Rick McGowan, a neighbourhood activist and townhome owner, estimates that 560 rental units have been replaced by owner-occupied condo towers, or are slated for demolition. More worrying, he says, is the fact that there is no end in sight. Continue reading

Follow-up on a fatal crash and a homeless camp

1-DSC_2442

On May 18 of this year we published a letter to Doug Bing, a member of the British Columbia Legislature, about a fatal crash on a provincial highway near our home in suburban Maple Ridge. The layout of the highway intersection where the crash took place had been unsafe for years.

In recent weeks, technicians have installed a low-tech improvement at the problem corner. This modest screen, pictured above, deters southbound drivers from making the last-minute lane switch that was putting all directions at risk. If the pylons get mowed down, they can be re-installed. Thanks to Mr. Bing for taking in interest in this issue. Continue reading

2015 property taxes — further to

Walnut Grove, Langley Township

Walnut Grove, Langley Township

Last week’s post on 2015 British Columbia property taxes was shared with the “Maple Ridge Council Watch” Facebook group, and there were comments on that site about  gaps in my presentation.

I’ll point out again that there’s no magic lens to provide clarity on the property tax situation. The system is complicated, and the question of whether you or I are receiving value or fair treatment will always be open to debate. Continue reading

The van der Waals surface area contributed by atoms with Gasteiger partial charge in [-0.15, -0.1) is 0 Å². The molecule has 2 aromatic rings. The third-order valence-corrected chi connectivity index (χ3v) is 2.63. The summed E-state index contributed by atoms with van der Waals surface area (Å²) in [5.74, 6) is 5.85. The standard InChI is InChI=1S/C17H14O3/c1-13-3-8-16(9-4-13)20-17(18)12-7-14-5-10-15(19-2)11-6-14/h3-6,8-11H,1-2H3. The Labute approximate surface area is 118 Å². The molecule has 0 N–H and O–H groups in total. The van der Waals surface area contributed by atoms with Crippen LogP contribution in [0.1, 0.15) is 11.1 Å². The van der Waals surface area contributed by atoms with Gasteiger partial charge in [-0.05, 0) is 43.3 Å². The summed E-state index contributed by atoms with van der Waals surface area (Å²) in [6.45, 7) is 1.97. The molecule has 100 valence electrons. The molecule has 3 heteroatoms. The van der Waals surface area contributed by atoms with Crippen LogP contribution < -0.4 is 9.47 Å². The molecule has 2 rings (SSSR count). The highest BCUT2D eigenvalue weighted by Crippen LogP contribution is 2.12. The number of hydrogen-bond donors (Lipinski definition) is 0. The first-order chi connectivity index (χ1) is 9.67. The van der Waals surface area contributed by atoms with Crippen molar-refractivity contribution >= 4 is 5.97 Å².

Property taxes 2015 – in search of the obvious

Ladner, Municipality of Delta

Ladner, Municipality of Delta

Every spring, homeowners across British Columbia receive a statement from their local government demanding payment for local and regional services, including elementary and secondary education.

The individual statements are complex enough. But with 30 cities and towns in the Fraseropolis area alone, all facing different economic circumstances and delivering services in  different ways, and a wide range of property values within each jurisdiction, it’s close to impossible for the lone taxpayer to evaluate their own position in terms of fairness and value. Continue reading

A homeless camp in a Vancouver suburb

2015 homeless camp 1 reduced

Nicole Read, the mayor in my home city of Maple Ridge, won election as a political newcomer in November 2014. The local election campaign was marked by concern over downtown property crime, linked by some to the presence of homeless people in vacant spaces nearby. The homeless have been a prominent feature of the town centre for more than a decade, but the incumbent mayor and council were blamed and Read  got the political benefit.

Weeks after the mayor’s swearing-in, a colourful row of tents sprang up on a residential street 200 metres from my home. In the 2014 Metro Vancouver homeless count, Maple Ridge and Pitt Meadows together were said to have 39 unsheltered homeless people. By July 2015, the estimated population of the Cliff Avenue camp was about 60. Continue reading